The chairman of the UK’s House of Commons Foreign Affairs Committee has said that the latest situation in Afghanistan is his country’s “biggest single disaster of foreign policy since Suez” in 1956.
Tom Tugendhat of the Conservative party accused the government of abandoning the Afghan people, especially those who aided the British forces and criticized Foreign Secretary Dominic Raab for not addressing the rapid Taliban advance across the country in the last nine days.
“This isn’t just about interpreters or guards. This is about those people who we trained in special forces to serve alongside us, those who helped us to understand the territory through our agencies and our diplomats,” Tugendhat said as quoted by BBC News.
“This is the people who, on our encouragement, set up schools for girls. These people are all at risk now. The real danger is that we are going to see every female MP murdered, we are going to see ministers strung up on street lamps,” the chairman added.
The MP’s comments were echoed by other members of the parliament from various opposition parties who have called on the government to do more to reverse the Taliban gains and to save as many Afghans as possible who face threats to their lives if and when the group returns to power.
“Given the tragedy unfolding before our eyes and the grave threat to national security this raises, I urge you to invite all Westminster party leaders from across the UK to meet with you to discuss our nation’s response to this crisis. It is also right that parliament is recalled as soon as possible to discuss the UK’s response,” Ed Davey, leader of the Liberal Democrat party said in a letter to the prime minister.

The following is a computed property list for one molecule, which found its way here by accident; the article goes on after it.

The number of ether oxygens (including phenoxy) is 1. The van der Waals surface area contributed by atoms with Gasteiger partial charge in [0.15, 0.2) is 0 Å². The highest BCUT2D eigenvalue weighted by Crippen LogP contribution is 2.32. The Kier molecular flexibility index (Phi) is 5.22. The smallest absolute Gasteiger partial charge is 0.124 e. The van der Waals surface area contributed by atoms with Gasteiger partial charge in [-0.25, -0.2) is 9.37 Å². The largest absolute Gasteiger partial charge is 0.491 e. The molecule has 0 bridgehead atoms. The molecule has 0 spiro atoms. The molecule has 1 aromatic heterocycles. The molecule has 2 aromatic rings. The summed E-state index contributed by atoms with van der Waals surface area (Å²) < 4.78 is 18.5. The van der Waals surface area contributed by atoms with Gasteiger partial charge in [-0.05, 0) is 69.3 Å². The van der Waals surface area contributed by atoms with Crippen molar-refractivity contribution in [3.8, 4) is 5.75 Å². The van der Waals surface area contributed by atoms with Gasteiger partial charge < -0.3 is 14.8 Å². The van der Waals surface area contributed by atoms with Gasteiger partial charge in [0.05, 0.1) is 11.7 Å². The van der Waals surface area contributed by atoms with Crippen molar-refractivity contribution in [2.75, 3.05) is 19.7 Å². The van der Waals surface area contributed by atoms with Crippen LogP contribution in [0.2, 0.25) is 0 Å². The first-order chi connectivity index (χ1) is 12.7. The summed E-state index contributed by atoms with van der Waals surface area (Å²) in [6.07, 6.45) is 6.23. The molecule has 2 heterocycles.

“The UK has a responsibility to the people of Afghanistan and to the international community. Now is the time to act – to do the right thing, and bring political parties together in our national interest. It is without a doubt that we face a crucial point in history and, as a nation, we must act together before it is too late,” Davey added.
10 Downing Street later confirmed that the parliament will be recalled next week to discuss the rapidly deteriorating situation in Afghanistan that has seen the Taliban capture a majority of the country in just a little over a week and enter the capital Kabul on Sunday.
The Taliban were ousted from power in 2001 by the US-led NATO coalition following the 9/11 terrorist attacks. The US-led coalition, which included the UK as a key ally and player in the war, occupied Afghanistan for 20 years and spent up to a trillion dollars attempting to rebuild the country as well as its armed forces.
The former administration of Donald Trump, however, ordered an end to the US’ longest war in 2021 and the current President Joe Biden fast-tracked the withdrawal. Despite the decades-old intervention, the Taliban have been able to recapture all major cities and provinces of Afghanistan in just nine days and have now entered the capital Kabul.
The Afghan government is currently in negotiations with the Taliban over a peaceful transfer of power that will see Kabul handed over to the Taliban.
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